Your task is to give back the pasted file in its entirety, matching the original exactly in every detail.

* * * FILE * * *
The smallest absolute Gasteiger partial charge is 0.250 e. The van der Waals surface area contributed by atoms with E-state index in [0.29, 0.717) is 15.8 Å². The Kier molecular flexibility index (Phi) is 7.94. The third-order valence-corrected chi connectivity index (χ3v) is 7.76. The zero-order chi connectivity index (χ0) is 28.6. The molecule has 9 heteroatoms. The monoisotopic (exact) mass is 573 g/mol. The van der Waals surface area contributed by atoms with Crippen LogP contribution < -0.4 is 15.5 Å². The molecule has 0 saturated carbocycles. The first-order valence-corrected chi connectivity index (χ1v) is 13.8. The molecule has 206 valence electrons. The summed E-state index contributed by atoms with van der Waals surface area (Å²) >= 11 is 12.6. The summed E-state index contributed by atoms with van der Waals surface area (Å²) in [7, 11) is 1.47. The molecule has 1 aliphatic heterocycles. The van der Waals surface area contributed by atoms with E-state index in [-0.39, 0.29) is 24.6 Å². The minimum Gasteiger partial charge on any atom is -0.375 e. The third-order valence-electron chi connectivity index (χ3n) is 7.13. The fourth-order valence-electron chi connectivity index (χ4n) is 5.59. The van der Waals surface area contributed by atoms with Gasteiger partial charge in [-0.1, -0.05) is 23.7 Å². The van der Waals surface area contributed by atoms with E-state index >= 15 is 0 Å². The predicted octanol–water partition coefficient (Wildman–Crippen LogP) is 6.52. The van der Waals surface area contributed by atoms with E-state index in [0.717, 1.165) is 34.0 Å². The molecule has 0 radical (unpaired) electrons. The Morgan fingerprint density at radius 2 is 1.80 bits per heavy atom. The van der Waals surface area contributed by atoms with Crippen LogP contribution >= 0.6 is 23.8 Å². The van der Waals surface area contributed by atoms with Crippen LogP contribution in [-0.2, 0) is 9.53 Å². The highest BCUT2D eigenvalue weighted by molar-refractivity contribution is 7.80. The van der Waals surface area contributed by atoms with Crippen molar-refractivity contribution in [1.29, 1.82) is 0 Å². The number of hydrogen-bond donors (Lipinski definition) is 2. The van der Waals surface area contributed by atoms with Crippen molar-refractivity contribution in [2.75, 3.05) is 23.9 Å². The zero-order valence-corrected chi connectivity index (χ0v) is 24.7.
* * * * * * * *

The smallest absolute Gasteiger partial charge is 0.250 e. The van der Waals surface area contributed by atoms with E-state index in [0.29, 0.717) is 15.8 Å². The Kier molecular flexibility index (Phi) is 7.94. The third-order valence-corrected chi connectivity index (χ3v) is 7.76. The zero-order chi connectivity index (χ0) is 28.6. The molecule has 9 heteroatoms. The monoisotopic (exact) mass is 573 g/mol. The van der Waals surface area contributed by atoms with Crippen LogP contribution < -0.4 is 15.5 Å². The molecule has 0 saturated carbocycles. The first-order valence-corrected chi connectivity index (χ1v) is 13.8. The molecule has 206 valence electrons. The summed E-state index contributed by atoms with van der Waals surface area (Å²) >= 11 is 12.6. The summed E-state index contributed by atoms with van der Waals surface area (Å²) in [7, 11) is 1.47. The molecule has 1 aliphatic heterocycles. The van der Waals surface area contributed by atoms with E-state index in [-0.39, 0.29) is 24.6 Å². The minimum Gasteiger partial charge on any atom is -0.375 e. The third-order valence-electron chi connectivity index (χ3n) is 7.13. The fourth-order valence-electron chi connectivity index (χ4n) is 5.59. The van der Waals surface area contributed by atoms with Gasteiger partial charge in [-0.1, -0.05) is 23.7 Å². The van der Waals surface area contributed by atoms with E-state index >= 15 is 0 Å². The predicted octanol–water partition coefficient (Wildman–Crippen LogP) is 6.52. The van der Waals surface area contributed by atoms with E-state index in [0.717, 1.165) is 34.0 Å². The molecule has 0 radical (unpaired) electrons. The Morgan fingerprint density at radius 2 is 1.80 bits per heavy atom. The van der Waals surface area contributed by atoms with Crippen LogP contribution >= 0.6 is 23.8 Å². The van der Waals surface area contributed by atoms with Crippen LogP contribution in [-0.2, 0) is 9.53 Å². The highest BCUT2D eigenvalue weighted by molar-refractivity contribution is 7.80. The van der Waals surface area contributed by atoms with Crippen molar-refractivity contribution in [1.29, 1.82) is 0 Å². The number of hydrogen-bond donors (Lipinski definition) is 2. The van der Waals surface area contributed by atoms with Crippen molar-refractivity contribution in [2.75, 3.05) is 23.9 Å². The zero-order valence-corrected chi connectivity index (χ0v) is 24.7.